BOOK REVIEW / Throwing open the doors of perception: 'Food of the Gods' - Terence McKenna: Rider, 9.99

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The Independent Culture
A generation ago, it was possible for a member of parliament (Christopher Mayhew) to take LSD-25 on television and to describe his ecstatic perceptions to an audience of millions. Doctors advocated adopting this powerful consciousness-

expanding instrument as a cure for alcoholism, while the Woodstock crowds dreamt of a future of peace, love and nomadism. Today, though, despite a recent survey of 776 14- and 15-year-olds which showed that 36 of them had used LSD-25, psychedelic drugs are still proscribed by law, even for research or therapeutic purposes.

Terence McKenna, author of a successful guide to the cultivation of psilocybin mushrooms, has now issued a radical manifesto for the outing of all proscribed drugs. The thrust of his argument is that modern people are as ignorant and superstitious about the addictive substances that drive them (coffee, tea and sugar as well as more exotic potions) as the Victorian middle classes were about sex. The whole sorry business needs to be brought into the open, taxed and regulated, and administered by a new class of medico-spiritual therapists.

Food Of The Gods is no plea for dope supermarkets, or zonked-out free-for-alls. McKenna is a rigorous and biased advocate of a certain class of alkaloids which, he claims, can cure alcoholism, alleviate alienation and heal despair. He argues that various plant hallucinogens that occur all over the world functioned for thousands of years as sacraments of humanity. He even argues that stropharia cubensis, the hallucinogenic psilocybin mushroom which grows on and around livestock dung, is the key to human evolution from homo erectus to homo sapiens, in that it actually triggered language.

With the end of the Cold War, McKenna argues, there is growing pressure for an enhancement of democracy, and the exploration of inner space is a key religious and creative right. How much longer can we tolerate a situation where the government proscribes psilocybin and DMT, preventing poets, doctors and priests from exploring the mind, while allowing the Chemical and Biological Defence Establishment at Porton Down to research VX nerve gas, CS gas, shellfish toxins, saxitoxin, EX incapacitator, CR gas, picloram, cacodylic acid and binary nerve gas technology?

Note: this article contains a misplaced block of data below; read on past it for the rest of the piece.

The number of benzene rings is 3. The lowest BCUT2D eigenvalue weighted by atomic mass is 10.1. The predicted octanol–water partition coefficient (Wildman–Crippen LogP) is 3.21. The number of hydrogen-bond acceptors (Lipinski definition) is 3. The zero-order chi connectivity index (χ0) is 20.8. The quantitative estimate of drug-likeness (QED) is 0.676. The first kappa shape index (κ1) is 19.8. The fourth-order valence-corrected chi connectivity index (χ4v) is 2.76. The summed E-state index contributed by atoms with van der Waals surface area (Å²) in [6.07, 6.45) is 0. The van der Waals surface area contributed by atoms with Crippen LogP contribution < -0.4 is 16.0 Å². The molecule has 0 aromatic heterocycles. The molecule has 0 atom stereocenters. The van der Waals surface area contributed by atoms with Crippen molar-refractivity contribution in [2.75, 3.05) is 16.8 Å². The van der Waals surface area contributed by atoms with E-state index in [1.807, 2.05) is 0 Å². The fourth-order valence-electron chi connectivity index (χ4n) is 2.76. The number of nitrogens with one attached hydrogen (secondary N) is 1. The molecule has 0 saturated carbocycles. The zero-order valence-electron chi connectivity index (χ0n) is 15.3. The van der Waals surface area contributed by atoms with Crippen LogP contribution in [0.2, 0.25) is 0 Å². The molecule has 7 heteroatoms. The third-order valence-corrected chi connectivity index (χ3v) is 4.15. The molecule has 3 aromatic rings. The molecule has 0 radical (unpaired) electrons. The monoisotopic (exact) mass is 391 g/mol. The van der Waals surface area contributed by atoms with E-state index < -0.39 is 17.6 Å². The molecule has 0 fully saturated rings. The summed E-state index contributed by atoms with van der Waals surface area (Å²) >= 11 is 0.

No less obnoxious is the fact that, while potentially therapeutic psilocybin and DMT are illegal, a daunting array of little-

understood toxins is being introduced into everyday life. The Health and Safety Commission now classifies 1,400 'more common dangerous substances'. The Royal Chemical Society has published a pamphlet ominously entitled 'Reproductive Risks of Chemicals At Work'. And while beneficial plant alkaloids are banned, a frightening battery of weapons against plant life has been assembled. The herbicide paraquat, for example, which is described as of 'very high toxicity (with) possible systemic effects', causing 'irreversible rapid pulmonary fibrosis' in overdose, is 'a constituent of numerous proprietary herbicides'. Dozens of substances that are entirely legal for spraying over foodstuffs have nasty properties.

McKenna's proposals include a 200 per cent tax on tobacco and sugar, the slashing of subsidies, and warnings on packets and in school curricula. Cannabis-users may recoil at his proposed 200 per cent sales tax on their legalised dope, until they realise that dealers impose a good deal more, making huge untaxed fortunes. McKenna also urges loan boycotts on hard-drug-

producing countries; legalisation of psychedelic therapy; a huge research initiative on mind-altering substances; and, ultimately, the decriminalisation of all drugs.

Food Of The Gods deploys some entertaining learning, and provides an exciting challenge to conventional thinking.